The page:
Woman wrapped up in a blanket sitting on a couch

When it’s wintertime, the air in your home may get a little stale. In an effort to make homes more energy-efficient and to reduce the cost of utilities, home builders have invested in making homes more air-tight. That’s great, unless you have poor ventilation, in which case your home retains smells, feels stuffy, and your overall air quality is poor. You might be tempted to open a window, but that just lets the heat out.

The good news is you can properly ventilate your home without ruining your energy-efficiency. There are two main ways to ventilate your home in the winter: local ventilators and whole-home ventilation. We’ll discuss both below.

Local Ventilators

Specific spaces in your home generate the most stale air and contaminants that reduce your air quality. Your kitchen generates humidity and smells. Your bathroom does the same. And your laundry room can also create contaminants and humidity. It is most efficient if you ventilate these spaces before the contaminants can spread throughout your home.

We can install local ventilators at these key spots. You then choose when to run the ventilation system, so that it is not pouring heat out of the house all of the time. Instead, using it for a few minutes after a shower, after you cook, or after you dry your laundry, can help improve your home’s air quality.

Whole Home Ventilation

Of course, sometimes you need more of a breath of fresh air. You can get better air quality in your whole home with ventilation systems that are powerful enough to move more air. A whole-home ventilator runs continuously and will cycle through the entire volume of air in your home. It can get rid of more persistent air quality problems and make your whole home feel fresh.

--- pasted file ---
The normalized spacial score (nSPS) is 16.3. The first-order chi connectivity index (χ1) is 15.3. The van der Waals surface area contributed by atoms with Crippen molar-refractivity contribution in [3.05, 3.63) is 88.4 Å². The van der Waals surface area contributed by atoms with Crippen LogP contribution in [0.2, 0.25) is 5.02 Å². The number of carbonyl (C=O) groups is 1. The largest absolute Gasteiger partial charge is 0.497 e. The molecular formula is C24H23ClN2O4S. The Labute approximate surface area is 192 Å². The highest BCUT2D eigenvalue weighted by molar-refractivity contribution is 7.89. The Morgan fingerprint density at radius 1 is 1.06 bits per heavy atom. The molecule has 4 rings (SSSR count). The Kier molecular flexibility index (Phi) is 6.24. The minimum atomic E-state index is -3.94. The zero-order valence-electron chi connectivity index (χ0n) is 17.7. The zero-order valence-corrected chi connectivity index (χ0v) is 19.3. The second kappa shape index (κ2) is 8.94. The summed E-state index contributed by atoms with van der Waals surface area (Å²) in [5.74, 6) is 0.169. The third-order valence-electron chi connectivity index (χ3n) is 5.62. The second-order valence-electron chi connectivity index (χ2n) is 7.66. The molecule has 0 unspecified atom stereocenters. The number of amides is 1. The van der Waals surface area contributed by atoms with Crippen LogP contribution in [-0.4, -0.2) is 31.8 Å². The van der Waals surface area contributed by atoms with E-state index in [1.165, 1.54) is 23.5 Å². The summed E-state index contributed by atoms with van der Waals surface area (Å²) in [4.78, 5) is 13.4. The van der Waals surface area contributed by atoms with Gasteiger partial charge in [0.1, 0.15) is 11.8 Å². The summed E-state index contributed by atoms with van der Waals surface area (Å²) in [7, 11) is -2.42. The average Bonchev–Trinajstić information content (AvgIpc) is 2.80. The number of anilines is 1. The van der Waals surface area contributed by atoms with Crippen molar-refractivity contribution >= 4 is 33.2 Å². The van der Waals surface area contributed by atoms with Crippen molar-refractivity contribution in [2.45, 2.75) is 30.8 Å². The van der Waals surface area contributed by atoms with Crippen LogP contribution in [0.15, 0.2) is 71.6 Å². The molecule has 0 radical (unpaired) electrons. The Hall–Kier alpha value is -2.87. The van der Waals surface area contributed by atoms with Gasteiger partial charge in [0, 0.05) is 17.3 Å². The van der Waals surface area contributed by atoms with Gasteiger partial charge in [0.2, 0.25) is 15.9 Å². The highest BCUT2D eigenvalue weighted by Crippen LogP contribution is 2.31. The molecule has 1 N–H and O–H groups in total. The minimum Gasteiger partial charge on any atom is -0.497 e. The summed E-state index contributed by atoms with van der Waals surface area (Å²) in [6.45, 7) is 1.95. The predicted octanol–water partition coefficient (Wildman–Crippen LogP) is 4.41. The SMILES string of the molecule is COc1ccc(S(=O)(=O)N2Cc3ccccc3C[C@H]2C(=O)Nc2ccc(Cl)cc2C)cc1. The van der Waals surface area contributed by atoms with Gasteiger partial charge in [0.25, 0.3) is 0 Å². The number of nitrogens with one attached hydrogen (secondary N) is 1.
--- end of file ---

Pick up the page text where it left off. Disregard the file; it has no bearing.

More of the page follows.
Whole-home ventilation is particularly great if you have these problems:

  • High humidity
  • Cigarette smoke
  • Other smoke
  • Chemicals from furniture, finishes, etc.

How does whole-home ventilation work in the winter? HRV systems or heat recovery ventilation systems allow you to cycle air without losing all of your heat. The vent takes heat out of your home’s air before venting it outside. As it draws in new air, it adds that recovered heat to the new air. You lose a very small amount of heat and can have continuously fresh air.

To learn more on how to ventilate your home to ensure you and your family have cleaner air this winter, contact our experts at Cedarwood ClimateCare today.

Wintery backyard with snow

Fix Your Air Quality Today

Which ventilation method is right for you? You may even need a combination of both in order to get the freshest air in your home. The experts can help you make the right decision.

Want to have fresher air this winter season? Give Cedarwood ClimateCare a call today to learn more about how to ventilate your home.

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